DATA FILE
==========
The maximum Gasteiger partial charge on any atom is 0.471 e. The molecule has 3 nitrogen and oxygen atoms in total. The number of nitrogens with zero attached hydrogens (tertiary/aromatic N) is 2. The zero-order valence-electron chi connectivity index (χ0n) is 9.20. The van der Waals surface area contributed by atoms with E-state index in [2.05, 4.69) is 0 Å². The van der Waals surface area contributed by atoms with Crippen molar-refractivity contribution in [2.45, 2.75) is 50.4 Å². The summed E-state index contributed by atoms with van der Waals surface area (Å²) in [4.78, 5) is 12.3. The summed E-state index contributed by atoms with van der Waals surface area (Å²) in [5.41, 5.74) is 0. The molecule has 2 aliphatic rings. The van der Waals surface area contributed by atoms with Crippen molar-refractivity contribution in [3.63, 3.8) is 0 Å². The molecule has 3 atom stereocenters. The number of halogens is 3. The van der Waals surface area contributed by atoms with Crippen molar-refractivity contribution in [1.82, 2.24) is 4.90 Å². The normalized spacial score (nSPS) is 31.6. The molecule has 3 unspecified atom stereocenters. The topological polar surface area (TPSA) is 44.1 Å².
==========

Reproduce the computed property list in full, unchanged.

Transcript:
The maximum Gasteiger partial charge on any atom is 0.471 e. The molecule has 3 nitrogen and oxygen atoms in total. The number of nitrogens with zero attached hydrogens (tertiary/aromatic N) is 2. The zero-order valence-electron chi connectivity index (χ0n) is 9.20. The van der Waals surface area contributed by atoms with E-state index in [2.05, 4.69) is 0 Å². The van der Waals surface area contributed by atoms with Crippen molar-refractivity contribution in [2.45, 2.75) is 50.4 Å². The summed E-state index contributed by atoms with van der Waals surface area (Å²) in [4.78, 5) is 12.3. The summed E-state index contributed by atoms with van der Waals surface area (Å²) in [5.41, 5.74) is 0. The molecule has 2 aliphatic rings. The van der Waals surface area contributed by atoms with Crippen molar-refractivity contribution in [3.63, 3.8) is 0 Å². The molecule has 3 atom stereocenters. The number of halogens is 3. The van der Waals surface area contributed by atoms with Crippen molar-refractivity contribution in [1.82, 2.24) is 4.90 Å². The normalized spacial score (nSPS) is 31.6. The molecule has 3 unspecified atom stereocenters. The topological polar surface area (TPSA) is 44.1 Å².